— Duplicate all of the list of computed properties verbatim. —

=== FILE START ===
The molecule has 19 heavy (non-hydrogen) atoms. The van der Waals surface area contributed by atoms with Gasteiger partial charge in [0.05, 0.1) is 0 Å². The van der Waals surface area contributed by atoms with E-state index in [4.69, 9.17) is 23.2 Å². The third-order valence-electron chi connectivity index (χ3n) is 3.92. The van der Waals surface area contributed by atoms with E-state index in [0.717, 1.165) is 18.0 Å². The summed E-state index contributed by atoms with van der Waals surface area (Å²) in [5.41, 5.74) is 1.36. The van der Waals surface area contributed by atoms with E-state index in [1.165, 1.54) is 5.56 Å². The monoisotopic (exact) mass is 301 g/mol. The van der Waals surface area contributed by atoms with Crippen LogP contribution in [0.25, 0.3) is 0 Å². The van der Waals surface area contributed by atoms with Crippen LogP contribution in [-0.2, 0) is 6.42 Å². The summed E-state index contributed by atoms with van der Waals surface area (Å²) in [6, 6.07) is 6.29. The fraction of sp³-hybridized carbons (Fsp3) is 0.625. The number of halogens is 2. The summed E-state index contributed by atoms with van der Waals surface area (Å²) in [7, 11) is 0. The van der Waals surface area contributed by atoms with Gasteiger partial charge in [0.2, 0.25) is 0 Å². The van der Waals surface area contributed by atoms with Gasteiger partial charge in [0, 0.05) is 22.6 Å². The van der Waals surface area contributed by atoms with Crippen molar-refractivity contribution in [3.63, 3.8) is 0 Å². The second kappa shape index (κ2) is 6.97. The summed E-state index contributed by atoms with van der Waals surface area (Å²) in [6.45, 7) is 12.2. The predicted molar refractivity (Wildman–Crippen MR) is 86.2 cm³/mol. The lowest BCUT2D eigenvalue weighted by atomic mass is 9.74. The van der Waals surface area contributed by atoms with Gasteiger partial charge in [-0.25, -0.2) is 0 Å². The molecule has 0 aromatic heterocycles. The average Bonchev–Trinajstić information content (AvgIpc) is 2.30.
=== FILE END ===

The molecule has 19 heavy (non-hydrogen) atoms. The van der Waals surface area contributed by atoms with Gasteiger partial charge in [0.05, 0.1) is 0 Å². The van der Waals surface area contributed by atoms with E-state index in [4.69, 9.17) is 23.2 Å². The third-order valence-electron chi connectivity index (χ3n) is 3.92. The van der Waals surface area contributed by atoms with E-state index in [0.717, 1.165) is 18.0 Å². The summed E-state index contributed by atoms with van der Waals surface area (Å²) in [5.41, 5.74) is 1.36. The van der Waals surface area contributed by atoms with E-state index in [1.165, 1.54) is 5.56 Å². The monoisotopic (exact) mass is 301 g/mol. The van der Waals surface area contributed by atoms with Crippen LogP contribution in [0.25, 0.3) is 0 Å². The van der Waals surface area contributed by atoms with Crippen LogP contribution in [-0.2, 0) is 6.42 Å². The summed E-state index contributed by atoms with van der Waals surface area (Å²) in [6, 6.07) is 6.29. The fraction of sp³-hybridized carbons (Fsp3) is 0.625. The number of halogens is 2. The summed E-state index contributed by atoms with van der Waals surface area (Å²) in [7, 11) is 0. The van der Waals surface area contributed by atoms with Gasteiger partial charge in [0.2, 0.25) is 0 Å². The van der Waals surface area contributed by atoms with Gasteiger partial charge in [0, 0.05) is 22.6 Å². The van der Waals surface area contributed by atoms with Crippen molar-refractivity contribution in [3.63, 3.8) is 0 Å². The second kappa shape index (κ2) is 6.97. The summed E-state index contributed by atoms with van der Waals surface area (Å²) in [6.45, 7) is 12.2. The predicted molar refractivity (Wildman–Crippen MR) is 86.2 cm³/mol. The lowest BCUT2D eigenvalue weighted by atomic mass is 9.74. The van der Waals surface area contributed by atoms with Gasteiger partial charge in [-0.25, -0.2) is 0 Å². The molecule has 0 aromatic heterocycles. The average Bonchev–Trinajstić information content (AvgIpc) is 2.30.